Archive for September 19th, 2005

I Corinthians 13 (RSV)

Monday, September 19th, 2005
  • If I speak in the tongues of men and of angels, but have not love, I am a noisy gong or a clanging cymbal.
  • And if I have prophetic powers, and understand all mysteries and all knowledge, and if I have all faith, so as to remove mountains, but have not love, I am nothing.
  • If I give away all I have, and if I deliver my body to be burned, but have not love, I gain nothing.
  • Love is patient and kind; love is not jealous or boastful;
  • it is not arrogant or rude. Love does not insist on its own way; it is not irritable or resentful;
  • it does not rejoice at wrong, but rejoices in the right.
  • Love bears all things, believes all things, hopes all things, endures all things.
  • Love never ends; as for prophecies, they will pass away; as for tongues, they will cease; as for knowledge, it will pass away.
  • For our knowledge is imperfect and our prophecy is imperfect;
  • but when the perfect comes, the imperfect will pass away.
  • When I was a child, I spoke like a child, I thought like a child, I reasoned like a child; when I became a man, I gave up childish ways.
  • For now we see in a mirror dimly, but then face to face. Now I know in part; then I shall understand fully, even as I have been fully understood.
  • So faith, hope, love abide, these three; but the greatest of these is love.

This passage of Scripture has been so helpful to me throughout the time that I have been married, and my husband and I have been raising a family. This morning I am especially thinking of the portion which states “Love is patient and kind.” Whenever I have been tempted to be irritable with my family, I have considered this verse. If at times I have chosen to be irritable, impatient, or unkind, at that point I have not loved my family. The Scripture defines the concept of love for me, so that I can know whether I am or am not being loving. I think also of I John 3:18,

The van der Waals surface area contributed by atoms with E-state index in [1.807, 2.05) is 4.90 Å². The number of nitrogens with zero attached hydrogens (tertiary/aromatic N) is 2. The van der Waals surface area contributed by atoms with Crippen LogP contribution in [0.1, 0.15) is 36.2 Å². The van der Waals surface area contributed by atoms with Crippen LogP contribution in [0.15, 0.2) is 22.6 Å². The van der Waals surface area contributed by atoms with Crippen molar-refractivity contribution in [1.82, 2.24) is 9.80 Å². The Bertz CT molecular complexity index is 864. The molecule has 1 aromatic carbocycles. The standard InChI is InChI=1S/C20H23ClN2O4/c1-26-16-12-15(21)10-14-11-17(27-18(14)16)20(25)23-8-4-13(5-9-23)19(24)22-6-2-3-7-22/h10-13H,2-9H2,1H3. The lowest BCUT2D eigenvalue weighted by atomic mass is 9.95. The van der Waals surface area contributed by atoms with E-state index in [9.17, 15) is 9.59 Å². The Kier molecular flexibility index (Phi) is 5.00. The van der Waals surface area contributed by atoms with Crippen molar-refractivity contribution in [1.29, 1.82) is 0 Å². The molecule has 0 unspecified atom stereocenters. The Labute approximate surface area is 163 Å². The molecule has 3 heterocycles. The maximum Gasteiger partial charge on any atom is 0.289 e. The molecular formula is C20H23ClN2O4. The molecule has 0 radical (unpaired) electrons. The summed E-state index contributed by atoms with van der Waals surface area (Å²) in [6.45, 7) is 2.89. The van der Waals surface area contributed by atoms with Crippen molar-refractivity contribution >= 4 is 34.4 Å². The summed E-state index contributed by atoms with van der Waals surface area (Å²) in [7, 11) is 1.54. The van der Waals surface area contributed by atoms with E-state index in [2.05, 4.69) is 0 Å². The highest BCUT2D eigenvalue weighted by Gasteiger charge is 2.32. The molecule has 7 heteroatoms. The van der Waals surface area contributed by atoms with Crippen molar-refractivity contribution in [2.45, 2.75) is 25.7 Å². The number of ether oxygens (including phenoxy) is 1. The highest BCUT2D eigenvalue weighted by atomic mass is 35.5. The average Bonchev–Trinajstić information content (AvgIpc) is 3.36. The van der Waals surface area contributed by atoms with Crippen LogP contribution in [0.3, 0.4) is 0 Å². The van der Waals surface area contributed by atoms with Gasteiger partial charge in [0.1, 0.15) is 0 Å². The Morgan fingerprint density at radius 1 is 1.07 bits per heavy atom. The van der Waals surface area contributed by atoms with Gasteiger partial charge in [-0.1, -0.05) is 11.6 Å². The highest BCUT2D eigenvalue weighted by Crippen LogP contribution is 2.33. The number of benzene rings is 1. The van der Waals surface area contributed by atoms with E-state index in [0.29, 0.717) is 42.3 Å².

My little children, let us not love in word, neither in tongue; but in deed and in truth.(KJV)

It is not enough to say, “I love you,” to a family member, but I must show through my actions, my patience and kindness, that I love them in reality.

The Greek word for love used in I Corinthians 13 is agape. Hogg and Vine in Notes on Thessalonians, page 105, state

Christian love, whether exercised toward the brethren, or toward men generally, is not an impulse from the feelings, it does not always run with the natural inclinations, nor does it spend itself only upon those for whom some affinity is discovered. Love seeks the welfare of all, Rom. 15:2, and works no ill to any, 13:8-10; love seeks opportunity to do good to ‘all men, and especially toward them that are of the household of the faith,’ Gal. 6:10. See further I Cor. 13 and Col. 3:12-14.

So then, agape love is something that I choose, by God’s grace, to show to my family. It does not depend upon how I am feeling today, or whether or not my family are pleasing me at that precise moment in time. For Christ’s sake, by God’s grace, I choose to love my family. This is not some lofty attainment, but is simply what I owe them.

Owe no man any thing, but to love one another: for he that loveth another hath fulfilled the law. For this, Thou shalt not commit adultery, Thou shalt not kill, Thou shalt not steal, Thou shalt not bear false witness, Thou shalt not covet; and if there be any other commandment, it is briefly comprehended in this saying, namely, Thou shalt love thy neighbour as thyself. Love worketh no ill to his neighbour: therefore love is the fulfilling of the law. Romans 13:8- 10 (KJV)